Karwar is the administrative headquarters of an eponymous taluk and of Uttara Kannada district in the Indian state of Karnataka. It was the chief town of the North Kanara district in British India.
Karwar is a seaside town situated on the banks of the Kali river which is on the west coast of the Indian peninsula. The town lies about 15 kilometres (9.3 mi) south of the Karnataka–Goa border and 519 kilometres (322 mi) north-west of Bangalore, the capital city of Karnataka.
Karwar was an ancient site of sea trade visited by the Arabs, Dutch, Portuguese, French and later the British. Ibn Battuta passed through this route during his journeys.
Significant and picturesque, the historically important fort Sadashivgad is now a popular tourist destination located by the Kali river bridge at the confluence of the river and the Arabian Sea.Kot Siveshvar, a fortress in proximity of the town of Karwar, is an attraction that visitors should stop by if their itinerary permits. The fortress, built by Bijapur Sultanate, falls within a small village named Siveshvar. According to historians, Kot Siveshvar was constructed to safeguard the northern extremes of Canara. Though the site is in dilapidated condition now, a well, a Muslim graveyard and a tunnel located at the eastern gate are still visible.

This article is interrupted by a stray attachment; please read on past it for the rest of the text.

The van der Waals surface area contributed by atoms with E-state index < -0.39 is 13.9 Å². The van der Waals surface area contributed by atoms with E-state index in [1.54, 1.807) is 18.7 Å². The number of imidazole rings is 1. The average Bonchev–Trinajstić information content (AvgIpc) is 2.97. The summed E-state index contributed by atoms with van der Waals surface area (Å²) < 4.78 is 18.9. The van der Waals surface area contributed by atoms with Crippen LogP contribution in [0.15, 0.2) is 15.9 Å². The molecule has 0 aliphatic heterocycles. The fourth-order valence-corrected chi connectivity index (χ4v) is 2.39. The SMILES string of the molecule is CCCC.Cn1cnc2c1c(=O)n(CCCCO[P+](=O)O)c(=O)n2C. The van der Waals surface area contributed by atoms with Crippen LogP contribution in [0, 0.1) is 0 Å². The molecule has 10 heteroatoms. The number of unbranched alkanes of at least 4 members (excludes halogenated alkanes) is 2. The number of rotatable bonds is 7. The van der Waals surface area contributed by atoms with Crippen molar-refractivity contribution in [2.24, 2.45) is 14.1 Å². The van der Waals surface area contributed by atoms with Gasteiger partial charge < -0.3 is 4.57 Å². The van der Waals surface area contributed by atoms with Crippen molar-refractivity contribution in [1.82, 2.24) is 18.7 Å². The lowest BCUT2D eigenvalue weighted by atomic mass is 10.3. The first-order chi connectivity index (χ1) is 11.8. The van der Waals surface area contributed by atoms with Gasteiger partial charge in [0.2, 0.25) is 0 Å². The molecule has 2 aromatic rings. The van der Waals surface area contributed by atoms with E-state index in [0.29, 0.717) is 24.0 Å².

The town is sandwiched between the sea on one side and the Western Ghats on the other.
Kali river (Kalinadi) is a west flowing river which takes its birth at a height of 600 m in the Western Ghats at the village of Bidi. Kali River is a prime source of irrigation in Karnataka and has a total length of 153 km. The Kali river flows through Karwar town and empties into the Arabian Sea.